The Industry is to blame too
The fact is the real estate industry is to blame too. Everyweek in cities from Singapore to Shanghai there are property exhibitions. In Hong Kong there are about 1,000 “property exhibitions” each year for foreign properties. The properties are from Auckland to London.
The reason for this is simple. Foreign investors buy when others don’t. Developers must pre-sell 30 to 50% of a development at the early stages of construction. Domestic markets are not deep enough to absorb this supply at that point.
Instead of educating people about the market and the valuable role that international investors play, property agents and developers don’t acknowledge this market exists.
Better rules will create better outcomes
You cannot tax investors and developers into creating more housing supply. It is easier to create better rules which funnel capital into the property you want created. If the government focuses foreign capital on creating the outcomes it wants, it will respond.
The aim should be to build more housing and moderating house price growth. This will stimulate the economy through construction. This could be achieved with the following:
Prevent foreigners from buying secondhand property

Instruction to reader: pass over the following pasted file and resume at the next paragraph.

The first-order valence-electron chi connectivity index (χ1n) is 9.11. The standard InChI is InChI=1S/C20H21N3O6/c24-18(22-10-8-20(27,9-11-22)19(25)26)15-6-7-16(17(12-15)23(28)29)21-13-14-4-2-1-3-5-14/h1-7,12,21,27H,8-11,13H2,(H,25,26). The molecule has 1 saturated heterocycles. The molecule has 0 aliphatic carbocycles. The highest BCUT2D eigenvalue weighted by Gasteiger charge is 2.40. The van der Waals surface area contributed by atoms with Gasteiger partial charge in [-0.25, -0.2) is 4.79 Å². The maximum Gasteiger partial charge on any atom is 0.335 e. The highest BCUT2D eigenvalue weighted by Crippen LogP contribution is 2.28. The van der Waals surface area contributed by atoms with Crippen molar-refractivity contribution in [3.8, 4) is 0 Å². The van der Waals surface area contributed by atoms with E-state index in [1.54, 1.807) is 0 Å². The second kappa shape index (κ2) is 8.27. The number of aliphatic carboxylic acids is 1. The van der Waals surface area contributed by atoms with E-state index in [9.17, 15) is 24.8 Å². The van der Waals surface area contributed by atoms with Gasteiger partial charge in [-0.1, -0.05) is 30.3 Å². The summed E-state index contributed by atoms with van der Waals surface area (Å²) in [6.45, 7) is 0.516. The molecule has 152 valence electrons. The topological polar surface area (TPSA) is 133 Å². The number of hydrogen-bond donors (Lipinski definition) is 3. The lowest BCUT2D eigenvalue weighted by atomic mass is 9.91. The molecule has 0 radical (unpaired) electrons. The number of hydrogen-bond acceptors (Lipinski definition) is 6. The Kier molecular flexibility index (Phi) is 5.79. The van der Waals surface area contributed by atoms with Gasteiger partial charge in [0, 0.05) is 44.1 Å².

If you want investors to add to new housing stock. Prevent them from buying secondhand property. Many countries like New Zealand and Australia already have these rules. This has two advantages:
- Creates new housing – investors will buy new-build housing market adding new housing to the countries pool of rental stock
- Takes heat out of secondary market – it takes the heat out of the secondary market, if investors can’t create housing inflation and cash out, they will buy for yield. Rather than just to speculate and trade.
Limit number of properties which can be sold offshore
Limit the proportion of a development which can be sold offshore. Australia and New Zealand both limit the proportion of a development which can be sold offshore. This has two specific advantages:
1. It leaves a proportion of the development for local consumption
2. It moderates pricing because developers cannot escalate pricing because they will need to sell the remainder of the scheme domestically
(You can find our guides to investing in Australia and New Zealand here.)
Different rules for different developers
If you want more small and medium sized developers, give them a strategic advantage. Set different international sales rules for different developers based on the volume of stock they build in a given year. If smaller developers are able to sell a greater proportion of a scheme offshore, they will be more competitive in buying land.
International investors have many other benefits
Offshore investors have other benefits which are completely overlooked.
Always appoint property managers
Offshore investors always appoint a property manager because they are so far away. It means tenants generally have a better more professional rental experience.
New-build creates more modern rental stock
Offshore investors generally buy new-build. They add better quality, newer property to the housing market.